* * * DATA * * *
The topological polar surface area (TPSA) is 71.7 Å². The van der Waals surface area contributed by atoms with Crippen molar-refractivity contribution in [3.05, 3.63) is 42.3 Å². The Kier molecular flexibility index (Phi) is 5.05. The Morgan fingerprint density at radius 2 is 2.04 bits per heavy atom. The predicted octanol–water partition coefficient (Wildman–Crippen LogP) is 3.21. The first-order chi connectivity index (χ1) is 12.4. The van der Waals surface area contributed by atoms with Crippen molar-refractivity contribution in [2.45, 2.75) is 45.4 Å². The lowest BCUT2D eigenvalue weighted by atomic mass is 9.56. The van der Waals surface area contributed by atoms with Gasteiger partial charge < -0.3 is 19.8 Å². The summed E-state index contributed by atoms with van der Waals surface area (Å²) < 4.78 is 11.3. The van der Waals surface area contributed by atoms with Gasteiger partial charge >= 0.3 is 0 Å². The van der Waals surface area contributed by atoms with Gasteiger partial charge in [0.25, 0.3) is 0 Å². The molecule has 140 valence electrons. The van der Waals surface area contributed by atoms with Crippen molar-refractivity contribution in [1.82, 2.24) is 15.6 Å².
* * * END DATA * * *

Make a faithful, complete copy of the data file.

The topological polar surface area (TPSA) is 71.7 Å². The van der Waals surface area contributed by atoms with Crippen molar-refractivity contribution in [3.05, 3.63) is 42.3 Å². The Kier molecular flexibility index (Phi) is 5.05. The Morgan fingerprint density at radius 2 is 2.04 bits per heavy atom. The predicted octanol–water partition coefficient (Wildman–Crippen LogP) is 3.21. The first-order chi connectivity index (χ1) is 12.4. The van der Waals surface area contributed by atoms with Crippen molar-refractivity contribution in [2.45, 2.75) is 45.4 Å². The lowest BCUT2D eigenvalue weighted by atomic mass is 9.56. The van der Waals surface area contributed by atoms with Gasteiger partial charge < -0.3 is 19.8 Å². The summed E-state index contributed by atoms with van der Waals surface area (Å²) < 4.78 is 11.3. The van der Waals surface area contributed by atoms with Gasteiger partial charge >= 0.3 is 0 Å². The van der Waals surface area contributed by atoms with Gasteiger partial charge in [0.25, 0.3) is 0 Å². The molecule has 140 valence electrons. The van der Waals surface area contributed by atoms with Crippen molar-refractivity contribution in [1.82, 2.24) is 15.6 Å².